Q: I really want to get a Fuzz Face for my guitar, so I can get those Jimi Hendrix and Eric Johnson fuzz tones. But I see two types on your website: the Dunlop Hendrix Fuzz Face and the MXR Classic 108 Fuzz, and I know that Dunlop also makes another Fuzz Face. What are the differences?
A: For being arguably one of the simplest guitar effects (the originals had just 11 electronic components), the Fuzz Face can be an elusive beast to nail down! Here is a rundown on the differences:
Dunlop Fuzz Face (which we can order for you) — uses a germanium transistor, as was used in the original Fuzz Faces, circa 1966. There is no status LED indicator, nor is there an AC adapter jack. Because this is an unbuffered fuzz, you may experience oscillation if you use it after a wah. Germanium transistors will also change tone based on their temperature and the type and strength of battery used. (Experts recommend a non-alkaline battery.) It will have a smooth, thick, low-gain — not overly fuzzy — sound.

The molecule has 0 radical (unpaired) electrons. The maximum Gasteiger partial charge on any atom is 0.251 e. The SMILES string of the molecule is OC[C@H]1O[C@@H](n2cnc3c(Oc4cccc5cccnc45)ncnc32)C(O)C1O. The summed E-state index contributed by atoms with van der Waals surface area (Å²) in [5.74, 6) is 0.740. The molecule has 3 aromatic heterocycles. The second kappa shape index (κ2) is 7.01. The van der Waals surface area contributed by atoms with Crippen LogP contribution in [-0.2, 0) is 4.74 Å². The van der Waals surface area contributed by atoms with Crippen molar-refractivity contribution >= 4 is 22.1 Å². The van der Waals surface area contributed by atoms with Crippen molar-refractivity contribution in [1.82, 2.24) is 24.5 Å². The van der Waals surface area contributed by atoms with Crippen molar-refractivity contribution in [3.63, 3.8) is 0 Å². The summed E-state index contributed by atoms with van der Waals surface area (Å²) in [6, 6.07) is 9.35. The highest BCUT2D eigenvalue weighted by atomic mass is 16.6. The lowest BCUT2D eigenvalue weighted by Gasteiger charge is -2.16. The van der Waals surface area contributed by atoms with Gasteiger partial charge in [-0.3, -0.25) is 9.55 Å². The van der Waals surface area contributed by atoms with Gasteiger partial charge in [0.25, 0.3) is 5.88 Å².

Dunlop Jimi Hendrix Fuzz Face — this one is designed after Hendrix’s Band Of Gypsy’s era sound, circa 1969-1970. It uses silicon BC108C transistors, which have a brighter, somewhat harsher sound. Silicon does not change tone with temperature and is less finicky about batteries. There is no status LED or AC power jack. Eric Johnson is said to use a vintage BC108-based Fuzz Face as part of his dirty rhythm signal path.
MXR Classic 108 Fuzz — this one is very similar to the Hendrix Fuzz Face, but with modern improvements, such as a more pedalboard-friendly case shape, a status LED, an AC power jack, and a switchable buffer, which makes it more compatible with wahs and other pedals.